Get involved: send your pictures, video, news and views by texting TANEWS to 80360, or email
Late-night bid for Lidget Green bazaar is refused
Plans to keep an Asian bazaar in Lidget Green open until midnight in the run up to Eid and Ramadan have been blocked because of the noise and disturbance it would cause neighbours.
Jasvinder Singh, owner of the Bradford Bazaar on Cemetery Road, wanted late-night openings in the days leading up to the two biggest Muslim holy festivals.
Last year he submitted a planning application to extend the opening hours of the bazaar, a former warehouse, to open until midnight on Eid al Fitre, (Eid) and Eid al Adha (Ramadan). He said the late openings were needed because shopping is considered “inappropriate” on the holy days themselves, and compared it to shops opening late in the run up to Christmas.
The application had attracted numerous objections from neighbours who claimed late-night noise would disrupt their evenings, extra traffic would clog up local roads and the late opening would cause anti social behaviour.
One objector even asked: “Why is Bradford Council so sympathetic to the owner of Bradford Bazaar?”
The bazaar is currently open from 9am to 8pm on Monday to Saturday and 10am to 6pm on Sundays and bank holidays. The company’s application said: “Recent experience of Eid-al-Adha highlighted the celebration of this religious festival with public demand for Asian clothing and accessories comparable to that of Christmas shopping.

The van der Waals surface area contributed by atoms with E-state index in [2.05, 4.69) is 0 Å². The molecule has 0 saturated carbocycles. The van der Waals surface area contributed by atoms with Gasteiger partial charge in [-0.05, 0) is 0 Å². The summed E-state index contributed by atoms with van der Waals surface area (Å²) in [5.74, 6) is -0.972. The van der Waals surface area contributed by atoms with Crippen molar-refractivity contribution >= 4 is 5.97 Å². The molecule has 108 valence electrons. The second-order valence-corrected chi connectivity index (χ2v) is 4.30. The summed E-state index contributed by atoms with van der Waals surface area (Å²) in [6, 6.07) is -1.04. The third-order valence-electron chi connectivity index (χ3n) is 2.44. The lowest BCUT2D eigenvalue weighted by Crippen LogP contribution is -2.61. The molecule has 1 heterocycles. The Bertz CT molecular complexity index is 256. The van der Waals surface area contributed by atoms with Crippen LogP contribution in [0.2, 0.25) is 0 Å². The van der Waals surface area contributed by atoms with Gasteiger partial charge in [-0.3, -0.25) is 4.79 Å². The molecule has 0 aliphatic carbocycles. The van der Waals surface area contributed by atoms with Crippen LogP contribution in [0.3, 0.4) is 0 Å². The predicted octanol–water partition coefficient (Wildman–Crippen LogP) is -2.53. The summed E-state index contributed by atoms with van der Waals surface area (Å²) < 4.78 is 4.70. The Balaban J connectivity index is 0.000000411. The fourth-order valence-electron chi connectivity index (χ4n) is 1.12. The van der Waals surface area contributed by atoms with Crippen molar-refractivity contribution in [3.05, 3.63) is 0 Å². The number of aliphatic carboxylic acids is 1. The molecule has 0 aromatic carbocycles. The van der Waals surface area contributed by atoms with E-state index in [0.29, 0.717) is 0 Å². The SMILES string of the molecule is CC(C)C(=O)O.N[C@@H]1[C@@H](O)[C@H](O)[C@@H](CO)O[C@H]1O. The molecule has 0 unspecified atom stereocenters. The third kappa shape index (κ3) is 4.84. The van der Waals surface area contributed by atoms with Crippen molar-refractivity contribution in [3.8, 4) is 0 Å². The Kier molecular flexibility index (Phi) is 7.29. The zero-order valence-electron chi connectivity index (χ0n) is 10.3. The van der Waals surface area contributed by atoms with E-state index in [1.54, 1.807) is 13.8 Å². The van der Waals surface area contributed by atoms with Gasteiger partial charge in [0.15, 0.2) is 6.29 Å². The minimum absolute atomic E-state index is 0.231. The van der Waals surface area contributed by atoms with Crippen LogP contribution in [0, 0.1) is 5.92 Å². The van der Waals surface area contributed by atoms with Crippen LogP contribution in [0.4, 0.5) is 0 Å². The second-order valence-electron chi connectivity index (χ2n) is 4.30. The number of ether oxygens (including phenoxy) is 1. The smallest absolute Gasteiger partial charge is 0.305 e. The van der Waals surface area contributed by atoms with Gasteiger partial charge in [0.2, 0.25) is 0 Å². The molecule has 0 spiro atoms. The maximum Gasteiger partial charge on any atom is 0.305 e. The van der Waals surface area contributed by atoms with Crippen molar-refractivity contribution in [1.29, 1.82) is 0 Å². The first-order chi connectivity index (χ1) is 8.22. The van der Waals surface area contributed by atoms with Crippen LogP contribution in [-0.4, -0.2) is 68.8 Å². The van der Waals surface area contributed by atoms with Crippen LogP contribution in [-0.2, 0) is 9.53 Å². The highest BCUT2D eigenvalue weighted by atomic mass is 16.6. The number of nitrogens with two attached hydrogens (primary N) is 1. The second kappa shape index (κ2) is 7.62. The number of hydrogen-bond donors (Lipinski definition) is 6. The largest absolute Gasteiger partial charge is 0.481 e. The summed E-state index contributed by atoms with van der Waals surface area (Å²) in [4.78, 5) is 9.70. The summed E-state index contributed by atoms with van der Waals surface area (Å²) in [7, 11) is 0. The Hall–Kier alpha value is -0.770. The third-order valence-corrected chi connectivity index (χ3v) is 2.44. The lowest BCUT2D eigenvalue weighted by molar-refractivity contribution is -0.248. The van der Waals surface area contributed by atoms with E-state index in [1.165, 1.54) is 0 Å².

“This retail demand is concentrated over two days as it is considered to be inappropriate to take place during Ramadan itself.”
Planning officer Mark Hutchinson said the late-night opening would cause too many problems for him to agree to the change in opening hours, even if it was just for four days a year.
He said: “The applicant’s recent experience of religious festivals is that they generate public demand for Asian clothing, accessories and traditional hand painting. However the bazaar is not the only outlet to meet such culturally related retail demand, other retail centres in the district can meet the demand, so customers for such goods are catered for.”
He refused the application, saying: “The proposed hours of use would be detrimental to the amenities of neighbouring residents by reason of noise and general disturbance chiefly associated with customers leaving the site, particularly late at night or other unsociable hours.”
Comments are closed on this article.